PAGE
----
Last summer I spent a month visiting my family in the States. One afternoon I was watching my son at the playground when it suddenly occurred to me that I understood the language and culture of every person at that park. The realization felt like a super power that I needed to try out. So I moved to another bench and struck up a conversation with a woman who was wearing a dress I own in another color. We talked about how versatile the dress was, and then her job, and then our kids…
From then on I was hooked. I took walks just to meet and greet neighbors. I found there were endless ways to start a conversation in a checkout line. I had an hour-long conversation with a woman I met at Starbucks and ended up praying with her over some concerning news she had just gotten about her pregnancy.
When I returned to Indonesia, I felt a little discouraged. What was I doing trying to minister in a country were relationships take years to build and my communication skills would always be lacking? I could be praying with strangers at Starbucks… while drinking Starbucks!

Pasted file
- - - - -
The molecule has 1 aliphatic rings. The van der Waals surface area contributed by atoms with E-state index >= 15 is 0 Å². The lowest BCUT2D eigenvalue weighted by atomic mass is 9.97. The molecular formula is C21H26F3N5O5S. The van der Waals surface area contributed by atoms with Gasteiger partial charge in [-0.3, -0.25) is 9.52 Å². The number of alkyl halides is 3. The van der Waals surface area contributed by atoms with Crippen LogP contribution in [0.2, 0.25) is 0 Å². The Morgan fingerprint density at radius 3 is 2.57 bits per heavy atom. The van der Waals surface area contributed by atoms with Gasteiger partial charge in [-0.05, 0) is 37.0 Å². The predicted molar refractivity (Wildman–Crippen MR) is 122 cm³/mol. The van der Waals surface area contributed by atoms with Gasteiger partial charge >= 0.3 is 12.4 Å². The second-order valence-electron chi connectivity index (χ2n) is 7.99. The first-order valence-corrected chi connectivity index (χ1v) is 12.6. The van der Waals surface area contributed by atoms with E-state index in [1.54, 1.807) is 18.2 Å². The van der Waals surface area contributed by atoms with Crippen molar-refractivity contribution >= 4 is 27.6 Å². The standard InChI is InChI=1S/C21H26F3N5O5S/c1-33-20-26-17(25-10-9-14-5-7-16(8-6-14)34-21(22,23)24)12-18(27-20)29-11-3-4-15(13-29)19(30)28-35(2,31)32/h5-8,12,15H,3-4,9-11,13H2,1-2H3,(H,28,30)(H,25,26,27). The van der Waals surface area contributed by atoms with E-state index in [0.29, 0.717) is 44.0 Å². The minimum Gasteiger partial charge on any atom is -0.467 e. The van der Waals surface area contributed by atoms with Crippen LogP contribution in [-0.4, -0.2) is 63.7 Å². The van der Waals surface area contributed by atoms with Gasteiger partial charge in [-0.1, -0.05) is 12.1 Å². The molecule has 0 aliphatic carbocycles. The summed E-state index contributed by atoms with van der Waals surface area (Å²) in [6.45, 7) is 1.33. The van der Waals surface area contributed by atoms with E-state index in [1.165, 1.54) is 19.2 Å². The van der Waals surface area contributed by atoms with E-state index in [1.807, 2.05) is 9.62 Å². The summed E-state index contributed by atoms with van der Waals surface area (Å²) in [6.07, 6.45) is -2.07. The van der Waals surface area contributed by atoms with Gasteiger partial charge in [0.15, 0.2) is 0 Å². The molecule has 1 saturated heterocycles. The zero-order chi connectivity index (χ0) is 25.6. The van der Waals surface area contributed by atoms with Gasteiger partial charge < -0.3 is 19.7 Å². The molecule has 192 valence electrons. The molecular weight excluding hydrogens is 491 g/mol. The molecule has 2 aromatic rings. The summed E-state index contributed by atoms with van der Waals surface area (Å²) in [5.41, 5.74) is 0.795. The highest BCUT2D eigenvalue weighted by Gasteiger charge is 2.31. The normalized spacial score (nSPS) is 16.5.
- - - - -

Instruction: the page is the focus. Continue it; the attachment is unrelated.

A few nights ago I sat cross-legged on the floor with a family that had suffered two minor motorcycle accidents in the same week. I wanted to pray for them but was feeling depleted in Indonesian, so I asked if I could pray in English. As I started praying in a language that no one understood but that everyone was agreeing with, I realized that if anything were going to happen—if hearts were going to be blessed, if anyone was going to be healed—it would have nothing to do with “my effective ministry.” It would have nothing to do with my communication skills or cultural insights. It would be because a God who transcends culture and language was at work.
Which, of course, was just as true when praying for someone at Starbucks in my home country. I was perhaps just too excited about my language superpowers—and my latte—to remember.